February 18, 2014

Two Columbia Business School Professors Awarded 2014 Sloan Research Fellowships


NEW YORK—Columbia Business School is pleased to announce that two distinguished economists, Ilyana Kuziemko and Emi Nakamura, have been selected as 2014 Sloan Research Fellows. The fellowships are awarded annually to early–career scientists and scholars whose achievements and potential identify them as next–generation leaders in their respective fields. Professor Kuziemko and Nakamura join only eight researchers to receive this year’s fellowships in economics.

“We are extremely proud to have two honorees this year, building on Columbia’s culture of academic excellence,” said Glenn Hubbard, dean of Columbia Business School. “Emi and Ilyana are brilliant thought leaders and their groundbreaking research influences and continues to shape the field of economics.”

Professor Kuziemko studies how government institutions impact inequality. Kuziemko served as Deputy Assistant Secretary for Economic Policy at the US Treasury, where she worked mostly on the development and early implementation of the Affordable Care Act, and continues to examine policy implications in public economics.

Professor Nakamura’s research focuses on the empirical underpinnings of macroeconomics, international economics, and industrial organization. As a fellow of the National Bureau of Economic Research, a research affiliate of the Center for Economic Policy Research, and on the technical advisory committee for the Bureau of Labor Statistics, Nakamura’s work is already making an impact on federal data policy.

“For more than half a century, the Sloan Foundation has been proud to honor the best young scientific minds and support them during a crucial phase of their careers when early funding and recognition can really make a difference,” said Dr. Paul L. Joskow, President of the Alfred P. Sloan Foundation. “These researchers are pushing the boundaries of scientific knowledge in unprecedented ways.”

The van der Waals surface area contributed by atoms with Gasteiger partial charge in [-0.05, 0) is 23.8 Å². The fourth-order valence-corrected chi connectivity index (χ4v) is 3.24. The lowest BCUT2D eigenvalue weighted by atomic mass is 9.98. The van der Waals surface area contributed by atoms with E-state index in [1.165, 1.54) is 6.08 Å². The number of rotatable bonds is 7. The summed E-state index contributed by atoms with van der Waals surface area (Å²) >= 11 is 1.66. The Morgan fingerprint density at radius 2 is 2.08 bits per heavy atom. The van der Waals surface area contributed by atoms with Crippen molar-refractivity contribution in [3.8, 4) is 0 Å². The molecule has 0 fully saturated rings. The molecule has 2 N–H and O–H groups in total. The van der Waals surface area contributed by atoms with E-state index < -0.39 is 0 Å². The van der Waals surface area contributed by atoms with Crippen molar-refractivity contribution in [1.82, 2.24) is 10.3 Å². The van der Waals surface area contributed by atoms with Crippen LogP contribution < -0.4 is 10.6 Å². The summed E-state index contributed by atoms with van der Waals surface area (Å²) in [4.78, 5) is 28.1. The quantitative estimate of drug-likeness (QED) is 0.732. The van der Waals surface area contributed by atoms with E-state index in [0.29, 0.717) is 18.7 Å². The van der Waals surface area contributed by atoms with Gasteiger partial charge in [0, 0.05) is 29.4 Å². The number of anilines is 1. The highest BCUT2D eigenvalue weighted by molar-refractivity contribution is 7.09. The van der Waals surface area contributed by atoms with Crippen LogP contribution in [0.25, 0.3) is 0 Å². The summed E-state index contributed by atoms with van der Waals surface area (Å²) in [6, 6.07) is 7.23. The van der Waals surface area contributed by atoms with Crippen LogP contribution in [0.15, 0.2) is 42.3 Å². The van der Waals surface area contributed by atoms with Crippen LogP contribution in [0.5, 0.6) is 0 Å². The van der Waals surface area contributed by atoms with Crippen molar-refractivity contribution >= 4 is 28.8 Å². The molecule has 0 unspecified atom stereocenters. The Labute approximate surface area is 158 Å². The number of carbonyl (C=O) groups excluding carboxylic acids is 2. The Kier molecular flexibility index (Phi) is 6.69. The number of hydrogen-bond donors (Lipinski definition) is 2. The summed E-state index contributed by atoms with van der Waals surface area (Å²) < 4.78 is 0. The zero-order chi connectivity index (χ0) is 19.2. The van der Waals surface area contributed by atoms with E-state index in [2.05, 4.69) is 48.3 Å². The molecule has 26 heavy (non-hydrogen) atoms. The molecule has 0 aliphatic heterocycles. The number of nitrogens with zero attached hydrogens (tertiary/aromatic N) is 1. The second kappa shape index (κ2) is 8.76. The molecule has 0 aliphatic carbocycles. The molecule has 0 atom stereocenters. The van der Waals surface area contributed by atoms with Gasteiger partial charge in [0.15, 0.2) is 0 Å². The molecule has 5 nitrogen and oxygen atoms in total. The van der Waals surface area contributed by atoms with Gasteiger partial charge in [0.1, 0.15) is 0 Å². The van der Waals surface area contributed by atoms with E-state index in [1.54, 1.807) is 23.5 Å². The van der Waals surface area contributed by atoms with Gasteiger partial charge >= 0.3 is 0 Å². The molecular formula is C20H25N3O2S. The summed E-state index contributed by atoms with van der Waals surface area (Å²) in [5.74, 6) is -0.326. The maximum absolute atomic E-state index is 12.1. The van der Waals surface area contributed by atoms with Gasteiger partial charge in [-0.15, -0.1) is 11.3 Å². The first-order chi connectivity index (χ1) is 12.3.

The Sloan Research Fellowships are awarded in eight scientific and technical fields—chemistry, computer science, economics, mathematics, evolutionary and computational molecular biology, neuroscience, ocean sciences, and physics. Candidates are nominated by fellow scientists, and winning fellows are then selected by an independent panel of senior scholars on the basis of a candidate’s independent research accomplishments, creativity, and potential to become a leader in his or her field. Each fellow receives $50,000 to further their research.

For more on the Sloan Research Fellowships, please visit www.sloan.org/sloan-research-fellowships.

To learn more about the cutting–edge research being performed by Columbia Business School faculty members, please visit www.gsb.columbia.edu.

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About Columbia Business School

Columbia Business School is the only world–class, Ivy League business school that delivers a learning experience where academic excellence meets with real–time exposure to the pulse of global business. Led by Dean Glenn Hubbard, the School’s transformative curriculum bridges academic theory with unparalleled exposure to real–world business practice, equipping students with an entrepreneurial mindset that allows them to recognize, capture, and create opportunity in any business environment. The thought leadership of the School’s faculty and staff, combined with the accomplishments of its distinguished alumni and position in the center of global business, means that the School’s efforts have an immediate, measurable impact on the forces shaping business every day. To learn more about Columbia Business School’s position at the very center of business, please visit www.gsb.columbia.edu.